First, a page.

Update: This restaurant is now closed.Atmosphere: 3/5 ♦ Service: 3/5 ♦ Food Quality: 4/5 ♦ Value: 5/5 Times Visited: Once ♦ Will I Return?: Yes, please ___________
Yes, Ethiopian food. I think I made the same jokes before I tried it too. Many people haven’t had Ethiopian food, and to them I often describe it as plops of mushy stuff with spices, sort of like Indian food, served on a giant flat pancake shaped piece of sourdough spongy bread. Oh and by the way, you tear off pieces of the bread and scoop up the food with it to eat. No forks. So fun.
If you’ve never tried Ethiopian and you’re not a food prude, I’d highly recommend it. It’s one of my favorites and was a weekly endeavor when we lived in Australia. The food is delicious, the way you eat it is fun, and the whole thing is a different experience for us westerners.
I’ve been eating Ethiopian food only for about the last two years, and have in that time tried probably a dozen different places (mostly in Melbourne, Australia). In my experience, most Ethiopian restaurants are the same in a very odd way. And because Ghion fit the bill, I was both amused and impressed. The very best Ethiopian places are dead empty when you arrive. There is often no music playing, and no one in the facility, possibly not even a waiter. There may be a group of Ethiopian gentlemen speaking (assumingly) Ethiopian and not paying you a bit of mind. The dining area may be scantily decorated with an appropriately African theme.
When you receive the menus, it is likely that pages are missing from most of them. I could hardly believe that we found yet another Ethiopian place where this is the case, but we did. It’s ok though, you can assemble the information between the few of you who have arrived together to assist in understanding the full menu selection. The waiter/owner/cook is friendly but has a heavy accent. Sometimes there are language communication difficulties, but he is polite and courteous so it’s not uncomfortable.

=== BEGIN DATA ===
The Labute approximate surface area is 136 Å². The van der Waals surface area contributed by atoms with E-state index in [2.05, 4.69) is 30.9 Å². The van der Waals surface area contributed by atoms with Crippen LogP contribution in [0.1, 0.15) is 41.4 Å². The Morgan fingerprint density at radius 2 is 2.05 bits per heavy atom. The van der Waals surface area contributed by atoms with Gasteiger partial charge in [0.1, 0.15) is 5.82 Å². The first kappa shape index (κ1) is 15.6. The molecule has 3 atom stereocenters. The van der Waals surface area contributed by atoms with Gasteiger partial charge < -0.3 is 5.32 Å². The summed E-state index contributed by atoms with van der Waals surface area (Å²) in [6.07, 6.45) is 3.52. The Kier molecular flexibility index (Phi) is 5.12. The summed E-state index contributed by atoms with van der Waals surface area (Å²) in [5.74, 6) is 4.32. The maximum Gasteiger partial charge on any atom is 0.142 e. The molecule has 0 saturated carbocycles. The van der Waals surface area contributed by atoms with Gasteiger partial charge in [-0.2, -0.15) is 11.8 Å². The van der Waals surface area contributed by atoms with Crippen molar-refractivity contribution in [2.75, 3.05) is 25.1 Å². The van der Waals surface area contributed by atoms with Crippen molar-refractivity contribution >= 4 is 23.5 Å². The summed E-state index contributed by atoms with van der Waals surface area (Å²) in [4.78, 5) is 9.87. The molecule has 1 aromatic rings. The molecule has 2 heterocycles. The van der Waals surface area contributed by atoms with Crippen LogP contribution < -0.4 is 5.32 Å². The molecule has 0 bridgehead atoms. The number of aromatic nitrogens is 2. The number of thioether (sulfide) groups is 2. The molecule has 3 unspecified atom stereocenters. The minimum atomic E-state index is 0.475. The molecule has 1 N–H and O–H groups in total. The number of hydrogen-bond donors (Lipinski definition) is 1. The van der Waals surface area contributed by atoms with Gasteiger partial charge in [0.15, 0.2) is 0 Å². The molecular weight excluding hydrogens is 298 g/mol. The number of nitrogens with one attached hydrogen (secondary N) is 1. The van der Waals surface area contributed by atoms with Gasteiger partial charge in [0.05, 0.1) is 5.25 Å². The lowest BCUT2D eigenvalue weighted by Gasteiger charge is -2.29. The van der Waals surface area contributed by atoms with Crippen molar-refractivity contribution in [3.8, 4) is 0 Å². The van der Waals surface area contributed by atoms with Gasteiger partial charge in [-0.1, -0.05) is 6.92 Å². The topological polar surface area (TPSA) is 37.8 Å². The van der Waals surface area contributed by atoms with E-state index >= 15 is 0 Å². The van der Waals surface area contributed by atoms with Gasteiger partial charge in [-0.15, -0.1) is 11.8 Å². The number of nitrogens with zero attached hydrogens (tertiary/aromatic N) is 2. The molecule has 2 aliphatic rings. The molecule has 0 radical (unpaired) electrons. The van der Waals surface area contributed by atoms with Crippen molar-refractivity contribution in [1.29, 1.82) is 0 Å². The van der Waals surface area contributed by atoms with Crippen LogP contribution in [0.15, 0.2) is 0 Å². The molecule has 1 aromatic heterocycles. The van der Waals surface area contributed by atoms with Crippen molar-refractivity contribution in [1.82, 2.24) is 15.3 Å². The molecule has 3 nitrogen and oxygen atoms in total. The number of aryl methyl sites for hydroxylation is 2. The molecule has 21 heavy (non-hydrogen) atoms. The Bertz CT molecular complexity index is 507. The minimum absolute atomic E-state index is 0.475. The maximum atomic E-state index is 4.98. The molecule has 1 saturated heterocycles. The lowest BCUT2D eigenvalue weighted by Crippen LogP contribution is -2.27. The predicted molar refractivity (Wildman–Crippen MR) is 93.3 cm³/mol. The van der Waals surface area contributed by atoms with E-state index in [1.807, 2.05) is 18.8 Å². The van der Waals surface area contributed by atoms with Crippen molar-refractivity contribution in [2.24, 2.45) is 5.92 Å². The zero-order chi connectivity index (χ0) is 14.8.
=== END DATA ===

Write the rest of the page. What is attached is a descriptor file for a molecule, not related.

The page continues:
It doesn’t really matter anyway, because whatever comes out of the kitchen will be good; no matter if you ordered it or not. Your only concern is to make sure you receive vegetarian food if you ordered that, and that part of the order never seems to get lost.
Up until this point, I have been describing Ghion and many other places I’ve been. I should now discuss the food at Ghion, which was excellent. The vegetarian combo we ordered (x2 to feed four people) was a standard combo that we’ve seen elsewhere also. The brown lintel mush, the yellow cabbage and potato pile, the green lintel stuff, the stuff that appeared to be spinach but may have been another green, and the yellow goo that I’m not sure what it was. De-lic-ious, even though I’m clearly not aware of the technical names or ingredients. We also ordered an appetizer of some sort of cheese, which was also placed on the big plate (white, crumbly), and boyfriend’s favorite dish of tomato-soup-consistency goo that was really, really good.
All of this with a generous side of wheat injera to scoop it with, and we were stuffed in no time. One of the other great things about Ethiopian food is that it’s typically pretty cheap. $42 covered all four of us including two beers, and we were certainly full to the brim. If you like Ethiopian, head down to Ghion to get your next fix, or, if you’ve never tried it, I’d say Ghion wouldn’t be a bad place to start.
Note: Wait a minute, Angie, aren’t you in Japan right now? How are you patronizing restaurants in the Bay when you’re far far away? Touche, fair reader, good catch. I did not come to Japan fully unprepared – I have a few drafts waiting in the wings of this blog so as not to drop the ball while I’m away! Haha! Would I starve you of food posts while I travel the globe? Surely not. Keep your eyes peeled, I will be posting again!